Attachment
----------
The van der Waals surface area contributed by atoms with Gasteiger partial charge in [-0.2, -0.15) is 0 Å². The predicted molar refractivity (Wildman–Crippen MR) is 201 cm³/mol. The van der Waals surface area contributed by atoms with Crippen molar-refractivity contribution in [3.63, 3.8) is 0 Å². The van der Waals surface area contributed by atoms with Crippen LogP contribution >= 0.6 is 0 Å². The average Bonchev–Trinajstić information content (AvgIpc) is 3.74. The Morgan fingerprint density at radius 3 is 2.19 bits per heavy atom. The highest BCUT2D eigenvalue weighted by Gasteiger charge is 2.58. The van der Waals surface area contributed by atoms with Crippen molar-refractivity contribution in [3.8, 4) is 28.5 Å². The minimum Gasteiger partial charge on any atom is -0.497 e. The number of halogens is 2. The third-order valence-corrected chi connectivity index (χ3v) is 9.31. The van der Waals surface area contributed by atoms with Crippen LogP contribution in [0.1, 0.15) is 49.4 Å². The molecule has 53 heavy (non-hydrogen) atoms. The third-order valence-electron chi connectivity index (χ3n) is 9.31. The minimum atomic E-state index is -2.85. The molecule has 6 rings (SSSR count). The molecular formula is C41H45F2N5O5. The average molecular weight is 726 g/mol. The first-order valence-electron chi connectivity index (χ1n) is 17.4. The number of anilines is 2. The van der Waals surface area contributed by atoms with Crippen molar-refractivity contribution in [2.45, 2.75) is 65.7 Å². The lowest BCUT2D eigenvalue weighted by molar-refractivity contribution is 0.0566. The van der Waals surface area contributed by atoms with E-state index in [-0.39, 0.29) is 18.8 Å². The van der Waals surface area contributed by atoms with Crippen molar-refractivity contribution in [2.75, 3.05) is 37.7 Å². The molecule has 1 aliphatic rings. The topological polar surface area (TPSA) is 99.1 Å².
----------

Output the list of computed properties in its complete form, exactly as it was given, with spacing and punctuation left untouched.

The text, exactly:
The van der Waals surface area contributed by atoms with Gasteiger partial charge in [-0.2, -0.15) is 0 Å². The predicted molar refractivity (Wildman–Crippen MR) is 201 cm³/mol. The van der Waals surface area contributed by atoms with Crippen molar-refractivity contribution in [3.63, 3.8) is 0 Å². The van der Waals surface area contributed by atoms with Crippen LogP contribution >= 0.6 is 0 Å². The average Bonchev–Trinajstić information content (AvgIpc) is 3.74. The Morgan fingerprint density at radius 3 is 2.19 bits per heavy atom. The highest BCUT2D eigenvalue weighted by Gasteiger charge is 2.58. The van der Waals surface area contributed by atoms with Crippen molar-refractivity contribution in [3.8, 4) is 28.5 Å². The minimum Gasteiger partial charge on any atom is -0.497 e. The number of halogens is 2. The third-order valence-corrected chi connectivity index (χ3v) is 9.31. The van der Waals surface area contributed by atoms with Crippen LogP contribution in [0.1, 0.15) is 49.4 Å². The molecule has 53 heavy (non-hydrogen) atoms. The third-order valence-electron chi connectivity index (χ3n) is 9.31. The minimum atomic E-state index is -2.85. The molecule has 6 rings (SSSR count). The molecular formula is C41H45F2N5O5. The average molecular weight is 726 g/mol. The first-order valence-electron chi connectivity index (χ1n) is 17.4. The number of anilines is 2. The van der Waals surface area contributed by atoms with Crippen molar-refractivity contribution in [2.45, 2.75) is 65.7 Å². The lowest BCUT2D eigenvalue weighted by molar-refractivity contribution is 0.0566. The van der Waals surface area contributed by atoms with E-state index in [-0.39, 0.29) is 18.8 Å². The van der Waals surface area contributed by atoms with Crippen molar-refractivity contribution in [2.75, 3.05) is 37.7 Å². The molecule has 1 aliphatic rings. The topological polar surface area (TPSA) is 99.1 Å².